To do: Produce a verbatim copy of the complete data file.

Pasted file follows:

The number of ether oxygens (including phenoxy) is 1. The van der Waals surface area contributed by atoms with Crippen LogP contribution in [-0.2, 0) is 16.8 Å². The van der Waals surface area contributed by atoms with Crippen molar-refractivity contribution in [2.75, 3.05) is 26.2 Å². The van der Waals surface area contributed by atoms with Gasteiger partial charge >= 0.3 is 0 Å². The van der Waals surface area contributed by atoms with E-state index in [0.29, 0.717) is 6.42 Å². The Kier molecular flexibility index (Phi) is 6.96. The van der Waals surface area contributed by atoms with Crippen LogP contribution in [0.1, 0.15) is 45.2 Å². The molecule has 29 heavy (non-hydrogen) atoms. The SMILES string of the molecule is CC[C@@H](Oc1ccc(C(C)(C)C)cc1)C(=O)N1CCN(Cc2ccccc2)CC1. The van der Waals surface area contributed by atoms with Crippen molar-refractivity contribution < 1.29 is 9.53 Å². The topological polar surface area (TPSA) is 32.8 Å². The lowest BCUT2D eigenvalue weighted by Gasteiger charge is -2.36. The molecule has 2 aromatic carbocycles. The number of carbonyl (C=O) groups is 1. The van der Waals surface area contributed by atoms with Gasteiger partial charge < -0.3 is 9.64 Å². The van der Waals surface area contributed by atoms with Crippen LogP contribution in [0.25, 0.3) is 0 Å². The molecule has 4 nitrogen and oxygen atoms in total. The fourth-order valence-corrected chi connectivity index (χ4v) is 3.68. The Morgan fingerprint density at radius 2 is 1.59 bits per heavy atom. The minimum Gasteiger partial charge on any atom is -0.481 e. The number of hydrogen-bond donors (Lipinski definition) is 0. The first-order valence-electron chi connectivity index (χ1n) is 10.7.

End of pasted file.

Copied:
The number of ether oxygens (including phenoxy) is 1. The van der Waals surface area contributed by atoms with Crippen LogP contribution in [-0.2, 0) is 16.8 Å². The van der Waals surface area contributed by atoms with Crippen molar-refractivity contribution in [2.75, 3.05) is 26.2 Å². The van der Waals surface area contributed by atoms with Gasteiger partial charge >= 0.3 is 0 Å². The van der Waals surface area contributed by atoms with E-state index in [0.29, 0.717) is 6.42 Å². The Kier molecular flexibility index (Phi) is 6.96. The van der Waals surface area contributed by atoms with Crippen LogP contribution in [0.1, 0.15) is 45.2 Å². The molecule has 29 heavy (non-hydrogen) atoms. The SMILES string of the molecule is CC[C@@H](Oc1ccc(C(C)(C)C)cc1)C(=O)N1CCN(Cc2ccccc2)CC1. The van der Waals surface area contributed by atoms with Crippen molar-refractivity contribution < 1.29 is 9.53 Å². The topological polar surface area (TPSA) is 32.8 Å². The lowest BCUT2D eigenvalue weighted by Gasteiger charge is -2.36. The molecule has 2 aromatic carbocycles. The number of carbonyl (C=O) groups is 1. The van der Waals surface area contributed by atoms with Gasteiger partial charge < -0.3 is 9.64 Å². The van der Waals surface area contributed by atoms with Crippen LogP contribution in [0.25, 0.3) is 0 Å². The molecule has 4 nitrogen and oxygen atoms in total. The fourth-order valence-corrected chi connectivity index (χ4v) is 3.68. The Morgan fingerprint density at radius 2 is 1.59 bits per heavy atom. The minimum Gasteiger partial charge on any atom is -0.481 e. The number of hydrogen-bond donors (Lipinski definition) is 0. The first-order valence-electron chi connectivity index (χ1n) is 10.7.